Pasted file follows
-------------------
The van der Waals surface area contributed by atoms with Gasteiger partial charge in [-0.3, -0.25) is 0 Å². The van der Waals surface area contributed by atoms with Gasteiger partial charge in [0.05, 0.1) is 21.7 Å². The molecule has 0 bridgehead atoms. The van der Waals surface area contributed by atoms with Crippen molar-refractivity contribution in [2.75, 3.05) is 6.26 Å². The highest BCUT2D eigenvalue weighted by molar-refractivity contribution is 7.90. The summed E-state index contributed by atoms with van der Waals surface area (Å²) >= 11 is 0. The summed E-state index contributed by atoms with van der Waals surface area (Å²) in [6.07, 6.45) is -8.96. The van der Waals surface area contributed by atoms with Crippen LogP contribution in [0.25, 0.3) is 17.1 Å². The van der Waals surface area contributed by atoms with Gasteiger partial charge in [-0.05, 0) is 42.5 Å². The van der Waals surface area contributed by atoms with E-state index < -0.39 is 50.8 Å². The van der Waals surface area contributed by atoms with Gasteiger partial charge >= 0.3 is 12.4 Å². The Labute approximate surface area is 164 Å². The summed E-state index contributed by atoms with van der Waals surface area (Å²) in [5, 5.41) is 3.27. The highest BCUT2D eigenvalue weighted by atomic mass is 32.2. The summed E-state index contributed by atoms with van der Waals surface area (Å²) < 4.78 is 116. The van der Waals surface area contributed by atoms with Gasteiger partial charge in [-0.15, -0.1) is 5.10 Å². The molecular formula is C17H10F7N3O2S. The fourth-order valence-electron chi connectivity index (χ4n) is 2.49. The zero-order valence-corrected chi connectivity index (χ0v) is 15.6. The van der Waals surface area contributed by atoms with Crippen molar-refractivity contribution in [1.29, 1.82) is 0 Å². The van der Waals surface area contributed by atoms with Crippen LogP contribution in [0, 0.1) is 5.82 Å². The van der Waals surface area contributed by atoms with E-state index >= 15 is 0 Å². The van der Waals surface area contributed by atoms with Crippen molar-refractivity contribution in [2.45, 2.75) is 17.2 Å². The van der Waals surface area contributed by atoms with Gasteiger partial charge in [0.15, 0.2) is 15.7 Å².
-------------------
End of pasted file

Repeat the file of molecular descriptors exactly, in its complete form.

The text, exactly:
The van der Waals surface area contributed by atoms with Gasteiger partial charge in [-0.3, -0.25) is 0 Å². The van der Waals surface area contributed by atoms with Gasteiger partial charge in [0.05, 0.1) is 21.7 Å². The molecule has 0 bridgehead atoms. The van der Waals surface area contributed by atoms with Crippen molar-refractivity contribution in [2.75, 3.05) is 6.26 Å². The highest BCUT2D eigenvalue weighted by molar-refractivity contribution is 7.90. The summed E-state index contributed by atoms with van der Waals surface area (Å²) >= 11 is 0. The summed E-state index contributed by atoms with van der Waals surface area (Å²) in [6.07, 6.45) is -8.96. The van der Waals surface area contributed by atoms with Crippen LogP contribution in [0.25, 0.3) is 17.1 Å². The van der Waals surface area contributed by atoms with Gasteiger partial charge in [-0.05, 0) is 42.5 Å². The van der Waals surface area contributed by atoms with E-state index < -0.39 is 50.8 Å². The van der Waals surface area contributed by atoms with Gasteiger partial charge >= 0.3 is 12.4 Å². The Labute approximate surface area is 164 Å². The summed E-state index contributed by atoms with van der Waals surface area (Å²) in [5, 5.41) is 3.27. The highest BCUT2D eigenvalue weighted by atomic mass is 32.2. The summed E-state index contributed by atoms with van der Waals surface area (Å²) < 4.78 is 116. The van der Waals surface area contributed by atoms with Gasteiger partial charge in [-0.15, -0.1) is 5.10 Å². The molecular formula is C17H10F7N3O2S. The fourth-order valence-electron chi connectivity index (χ4n) is 2.49. The zero-order valence-corrected chi connectivity index (χ0v) is 15.6. The van der Waals surface area contributed by atoms with Crippen molar-refractivity contribution in [1.29, 1.82) is 0 Å². The van der Waals surface area contributed by atoms with Crippen LogP contribution in [0, 0.1) is 5.82 Å². The van der Waals surface area contributed by atoms with E-state index >= 15 is 0 Å². The van der Waals surface area contributed by atoms with Crippen molar-refractivity contribution in [2.45, 2.75) is 17.2 Å². The van der Waals surface area contributed by atoms with Gasteiger partial charge in [0.15, 0.2) is 15.7 Å².